Josh: “Oh! Yeah! Basil was talking about how he saw one of them show up at one of the Order’s meetings not that long ago. ‘Course, Basil was tripping on Bliss at the time, and started talking about how Jesus had been there, too. What of it?”
Nate: “Thing is, Green’s not like them. He’s mortal, even has a day job. I think he’s the reason they had to split up. It really pisses me off.”
Josh: “That just su—“
Gigi: “Hey Josh! I thought I saw you in here!”
Josh: “Gigi, doll! How was California?”
Gigi: “Shallow as hell, but a nice change.
Gigi: “Did you guys want to dance? They’ve been playing the best stuff tonight!”
Josh: “I was just heading out to the dance floor. Nate, you coming?”
Nate: “Nah, I think I’m just going to go home.”
Josh: “Nate’s still stinging over the loss of his most favorite band.”
Gigi: “Aw, I’m sorry Nate. Are you sure you don’t want to join us? It’ll get your mind off it for a while.”
Andy finished his martini, never taking his eyes off the scene in front of him. He’d thought the young man had looked familiar, and now he had a good idea why. He’d been at almost all of This Velvet Oblivion’s shows over the last few years, always in the front row, and occasionally milling around after the fact.
It was only a few minutes before he was alone. With an idea already fully planned out, Andy made his way over to the bar.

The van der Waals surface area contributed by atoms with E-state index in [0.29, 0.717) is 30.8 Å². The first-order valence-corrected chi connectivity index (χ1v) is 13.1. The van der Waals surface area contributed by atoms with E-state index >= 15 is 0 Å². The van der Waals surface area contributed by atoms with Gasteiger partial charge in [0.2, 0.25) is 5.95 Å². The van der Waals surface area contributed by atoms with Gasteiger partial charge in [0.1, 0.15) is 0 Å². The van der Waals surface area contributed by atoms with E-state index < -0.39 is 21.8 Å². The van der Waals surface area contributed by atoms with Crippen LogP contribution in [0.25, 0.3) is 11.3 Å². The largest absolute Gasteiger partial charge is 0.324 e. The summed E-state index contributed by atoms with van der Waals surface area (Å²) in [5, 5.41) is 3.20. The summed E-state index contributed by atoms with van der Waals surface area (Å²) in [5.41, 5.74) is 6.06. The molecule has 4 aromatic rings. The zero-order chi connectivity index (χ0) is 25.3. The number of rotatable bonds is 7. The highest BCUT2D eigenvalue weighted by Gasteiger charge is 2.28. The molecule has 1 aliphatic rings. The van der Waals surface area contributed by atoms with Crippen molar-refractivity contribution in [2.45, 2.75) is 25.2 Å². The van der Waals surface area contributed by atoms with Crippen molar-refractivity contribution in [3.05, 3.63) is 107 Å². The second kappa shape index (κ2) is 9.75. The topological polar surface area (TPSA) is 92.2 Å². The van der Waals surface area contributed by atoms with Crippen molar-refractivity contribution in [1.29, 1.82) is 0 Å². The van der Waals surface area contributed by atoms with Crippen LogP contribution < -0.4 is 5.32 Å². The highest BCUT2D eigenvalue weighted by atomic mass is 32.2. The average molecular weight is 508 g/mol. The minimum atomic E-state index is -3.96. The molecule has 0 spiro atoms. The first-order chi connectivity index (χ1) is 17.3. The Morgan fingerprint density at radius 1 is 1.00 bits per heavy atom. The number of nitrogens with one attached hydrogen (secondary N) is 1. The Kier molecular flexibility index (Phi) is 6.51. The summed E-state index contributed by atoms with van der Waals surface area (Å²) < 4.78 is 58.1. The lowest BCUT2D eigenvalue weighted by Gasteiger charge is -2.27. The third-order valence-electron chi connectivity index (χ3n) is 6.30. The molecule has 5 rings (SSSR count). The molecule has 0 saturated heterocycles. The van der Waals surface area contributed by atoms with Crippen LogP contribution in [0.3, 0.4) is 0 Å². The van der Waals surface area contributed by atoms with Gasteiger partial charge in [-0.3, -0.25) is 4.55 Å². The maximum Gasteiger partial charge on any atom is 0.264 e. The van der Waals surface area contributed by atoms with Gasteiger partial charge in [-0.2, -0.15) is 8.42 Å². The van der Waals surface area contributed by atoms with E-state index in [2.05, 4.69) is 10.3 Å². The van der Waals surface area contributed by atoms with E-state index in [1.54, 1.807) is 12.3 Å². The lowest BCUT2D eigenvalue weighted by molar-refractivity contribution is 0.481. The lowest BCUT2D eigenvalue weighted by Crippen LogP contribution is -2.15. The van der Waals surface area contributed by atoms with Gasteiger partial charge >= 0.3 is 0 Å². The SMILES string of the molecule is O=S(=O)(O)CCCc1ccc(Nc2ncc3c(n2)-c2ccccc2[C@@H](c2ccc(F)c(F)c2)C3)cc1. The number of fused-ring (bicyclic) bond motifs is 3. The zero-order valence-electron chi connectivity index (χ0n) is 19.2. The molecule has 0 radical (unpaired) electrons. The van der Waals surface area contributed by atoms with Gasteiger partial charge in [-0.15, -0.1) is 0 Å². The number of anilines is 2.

Andy: “Excuse me, but I wondered if I might have a moment of your time.”
Andy: “I couldn’t help but overhear your conversation, and I think we may be able to help one another out.”
Nate: “How so?”
Andy: “Come join me at my table and we can talk. What were you drinking?”
Nate: “Rum and coke.”
Andy smiled and ordered their drinks, then led the way back to his table.
Andy: “I’m Andy Stone.”
Andy: “Among other things, but that’s not what I want to talk to you about. I’m more interested in discussing a particular member of a band you seem quite fond of.”
Nate looked intently at Andy with bright interest. It was a good start.
Nate: “What about them?”
Andy: “They were quite the trio, weren’t they?”
Nate: “Oh man, they were phenomenal. It was like every one of their songs spoke to me, you know?”
Andy: “I can relate.”
Andy: “Looks can be deceiving.”
Nate: “Can you believe they broke up? And for such a bullshit reason, too!”
Andy: “Because of Markus Green?”
Nate: “Exactly. I bet they figured he’d end up dying and ruin everything or something.”
Andy: “That would put a bit of a damper on any tour plans they might have.”
Andy smiled as Nate let out a bitter laugh before taking a long drink.
Nate: “You might think I’m crazy, but I’d love to get my hands on that guy. I mean, just give me a few hours alone with him and there’d be no reason for TVO to stay disbanded.”
Andy: “Are you saying that you’re—“